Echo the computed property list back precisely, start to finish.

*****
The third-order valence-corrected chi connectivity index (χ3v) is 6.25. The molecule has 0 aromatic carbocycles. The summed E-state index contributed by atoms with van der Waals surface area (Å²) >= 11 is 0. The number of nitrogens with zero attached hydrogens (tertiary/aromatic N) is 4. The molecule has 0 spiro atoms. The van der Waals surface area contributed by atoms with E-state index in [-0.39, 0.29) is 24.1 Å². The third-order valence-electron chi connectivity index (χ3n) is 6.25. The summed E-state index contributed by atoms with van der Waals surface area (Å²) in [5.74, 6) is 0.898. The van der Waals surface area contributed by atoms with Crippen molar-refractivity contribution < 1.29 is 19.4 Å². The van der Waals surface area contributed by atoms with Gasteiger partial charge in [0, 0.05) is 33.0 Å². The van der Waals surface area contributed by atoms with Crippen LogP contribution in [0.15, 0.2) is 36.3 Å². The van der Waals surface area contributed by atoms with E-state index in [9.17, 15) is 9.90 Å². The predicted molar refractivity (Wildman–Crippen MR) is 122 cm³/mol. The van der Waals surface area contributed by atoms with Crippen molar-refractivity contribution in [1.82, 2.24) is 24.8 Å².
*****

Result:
The third-order valence-corrected chi connectivity index (χ3v) is 6.25. The molecule has 0 aromatic carbocycles. The summed E-state index contributed by atoms with van der Waals surface area (Å²) >= 11 is 0. The number of nitrogens with zero attached hydrogens (tertiary/aromatic N) is 4. The molecule has 0 spiro atoms. The van der Waals surface area contributed by atoms with E-state index in [-0.39, 0.29) is 24.1 Å². The third-order valence-electron chi connectivity index (χ3n) is 6.25. The summed E-state index contributed by atoms with van der Waals surface area (Å²) in [5.74, 6) is 0.898. The van der Waals surface area contributed by atoms with Crippen molar-refractivity contribution < 1.29 is 19.4 Å². The van der Waals surface area contributed by atoms with Gasteiger partial charge in [0, 0.05) is 33.0 Å². The van der Waals surface area contributed by atoms with Crippen LogP contribution in [0.15, 0.2) is 36.3 Å². The van der Waals surface area contributed by atoms with E-state index in [9.17, 15) is 9.90 Å². The predicted molar refractivity (Wildman–Crippen MR) is 122 cm³/mol. The van der Waals surface area contributed by atoms with Crippen molar-refractivity contribution in [1.82, 2.24) is 24.8 Å².